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In the event of an influenza pandemic, the world's vaccine manufacturers will be in a race against time to forestall calamity. But now, thanks to a new technique to more efficiently produce the disarmed viruses that are the seed stock for making flu vaccine in large quantities, life-saving inoculations may be available more readily than before. The work is especially important as governments worldwide prepare for a predicted pandemic of avian influenza.
Writing this week in the online edition of the Proceedings of the National Academy of Sciences (PNAS), a team of researchers from the University of Wisconsin-Madison and the University of Tokyo report a new way to generate genetically altered influenza virus. The lab-made virus -- whose genes are manipulated to disarm its virulent nature -- can be seeded into chicken eggs to generate the vaccine used in inoculations, which prepare the human immune system to recognize and defeat the wild viruses that spread among humans in an epidemic or pandemic.
In their report, a team led by UW-Madison virologists Yoshihiro Kawaoka and Gabriele Neumann, describes an improved "reverse genetics" technique that makes it easier to make a seed virus in monkey kidney cells, which, like tiny factories, churn out millions of copies of the disarmed virus to be used to make vaccines.
In nature, viruses commandeer a cell's reproductive machinery to make new virus particles, which go on to infect other cells and make yet more virus particles. Vaccine makers use a monkey kidney cell line to make non-virulent viruses that serve as the raw material for vaccines.
The technique reported by the Wisconsin team improves upon a previous reverse genetics method (developed by Kawaoka's group in 1999) by significantly reducing the number of plasmid vectors required to ferry viral genes into the monkey kidney cells used to produce the virus particles to make vaccines.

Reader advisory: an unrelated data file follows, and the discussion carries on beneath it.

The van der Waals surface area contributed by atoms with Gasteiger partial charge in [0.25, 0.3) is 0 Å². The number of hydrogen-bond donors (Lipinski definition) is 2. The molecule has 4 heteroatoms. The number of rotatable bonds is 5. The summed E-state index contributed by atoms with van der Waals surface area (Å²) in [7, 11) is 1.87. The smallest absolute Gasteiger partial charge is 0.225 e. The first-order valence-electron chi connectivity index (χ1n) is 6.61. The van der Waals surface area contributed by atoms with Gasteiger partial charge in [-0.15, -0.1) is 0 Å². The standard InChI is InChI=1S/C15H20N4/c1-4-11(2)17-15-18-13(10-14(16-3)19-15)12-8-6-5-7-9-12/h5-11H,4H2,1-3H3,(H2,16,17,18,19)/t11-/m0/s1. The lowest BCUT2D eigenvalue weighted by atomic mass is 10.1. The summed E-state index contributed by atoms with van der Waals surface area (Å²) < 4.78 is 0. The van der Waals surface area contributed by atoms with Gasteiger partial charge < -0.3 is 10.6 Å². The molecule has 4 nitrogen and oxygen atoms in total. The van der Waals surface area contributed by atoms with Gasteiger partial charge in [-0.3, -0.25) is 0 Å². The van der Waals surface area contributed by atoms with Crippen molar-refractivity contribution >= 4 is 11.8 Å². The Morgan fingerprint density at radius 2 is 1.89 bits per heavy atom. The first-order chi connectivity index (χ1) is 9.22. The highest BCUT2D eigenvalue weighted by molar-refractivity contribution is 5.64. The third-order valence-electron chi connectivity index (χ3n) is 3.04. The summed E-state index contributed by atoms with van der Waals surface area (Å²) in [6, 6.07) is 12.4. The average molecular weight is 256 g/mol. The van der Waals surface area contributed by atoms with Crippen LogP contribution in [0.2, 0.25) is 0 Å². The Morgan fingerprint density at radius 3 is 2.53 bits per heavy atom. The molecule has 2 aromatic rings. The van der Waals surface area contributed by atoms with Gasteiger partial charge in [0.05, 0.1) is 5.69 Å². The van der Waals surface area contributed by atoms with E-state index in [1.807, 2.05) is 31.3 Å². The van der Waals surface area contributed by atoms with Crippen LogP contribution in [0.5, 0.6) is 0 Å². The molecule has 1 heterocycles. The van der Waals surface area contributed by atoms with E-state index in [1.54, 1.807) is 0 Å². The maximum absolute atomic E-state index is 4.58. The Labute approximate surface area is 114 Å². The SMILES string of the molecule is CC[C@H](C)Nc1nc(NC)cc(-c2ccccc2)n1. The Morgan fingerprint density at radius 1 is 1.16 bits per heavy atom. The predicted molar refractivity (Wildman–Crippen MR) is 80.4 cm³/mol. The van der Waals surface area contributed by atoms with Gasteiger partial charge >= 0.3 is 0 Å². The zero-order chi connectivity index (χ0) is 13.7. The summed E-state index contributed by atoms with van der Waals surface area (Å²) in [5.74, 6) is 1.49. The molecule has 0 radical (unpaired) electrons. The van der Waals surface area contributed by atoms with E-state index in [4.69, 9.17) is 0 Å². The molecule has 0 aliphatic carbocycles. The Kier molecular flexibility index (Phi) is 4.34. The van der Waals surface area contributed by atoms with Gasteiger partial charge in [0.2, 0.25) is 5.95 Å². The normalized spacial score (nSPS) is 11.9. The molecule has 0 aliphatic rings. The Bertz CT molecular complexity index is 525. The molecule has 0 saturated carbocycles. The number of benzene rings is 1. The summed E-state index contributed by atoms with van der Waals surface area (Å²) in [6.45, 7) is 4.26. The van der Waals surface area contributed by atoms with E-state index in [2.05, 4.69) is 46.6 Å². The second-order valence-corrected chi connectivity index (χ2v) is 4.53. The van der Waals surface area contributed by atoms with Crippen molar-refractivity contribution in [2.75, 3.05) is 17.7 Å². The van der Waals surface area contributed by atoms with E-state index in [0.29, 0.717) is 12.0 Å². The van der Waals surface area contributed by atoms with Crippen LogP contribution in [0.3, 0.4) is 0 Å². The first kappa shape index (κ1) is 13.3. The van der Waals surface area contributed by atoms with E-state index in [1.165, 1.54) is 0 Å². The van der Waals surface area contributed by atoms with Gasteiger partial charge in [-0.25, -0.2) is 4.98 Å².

"Compared to other types of cells, which are not approved for vaccine production, it is not always easy to introduce plasmids into the monkey kidney cells, which are approved for such use," says Kawaoka, an influenza expert and a professor of pathobiological sciences in UW-Madison's School of Veterinary Medicine. Monkey kidney cells are used routinely for generation of seed strains for vaccine production because they are not known to carry any unknown infectious agents and do not cause tumors.
According to Kawaoka, "application of the new system may be especially advantageous in situations of outbreaks of highly pathogenic avian influenza viruses."
When a new strain of highly virulent influenza emerges to infect humans, vaccine makers must tailor their vaccines to match it because, genetically, the virus is always different. The process is a race against time and can take months depending on how quickly new strains are identified, genetically disarmed and subsequently generated in the lab for use to make vaccines in large quantities.
The new technique promises to ensure ready generation of seed strains for the production of vaccines required to blunt the spread of influenza. In the event of an outbreak of especially virulent strains of influenza, such as the H5N1 or "bird flu" viruses now being monitored by scientists, any efficiency in the manufacture of vaccines will be important.
The method devised by Kawaoka and his colleagues reduces the number of plasmids required to introduce viral genes into the monkey kidney cell lines used to mass produce the deactivated virus for use in vaccine manufacture. "By reducing the number of plasmids, we increase the efficiency of virus production," Kawaoka explains.
In addition to Kawaoka, the new PNAS report was authored by Neumann of the UW-Madison School of Veterinary Medicine, Ken Fujii of the University of Tokyo's Institute of Medical Sciences, and Yoichiro Kino of Japan's Chemo-Sero Therapeutic Research Institute. The work was funded by grants from the U.S. National Institutes of Health, the Ministries of Education, Culture, Sports, Science and Technology of Japan, and by the Core Research for Evolutional Science and Technology.
Source: UW-Madison School of Veterinary Medicine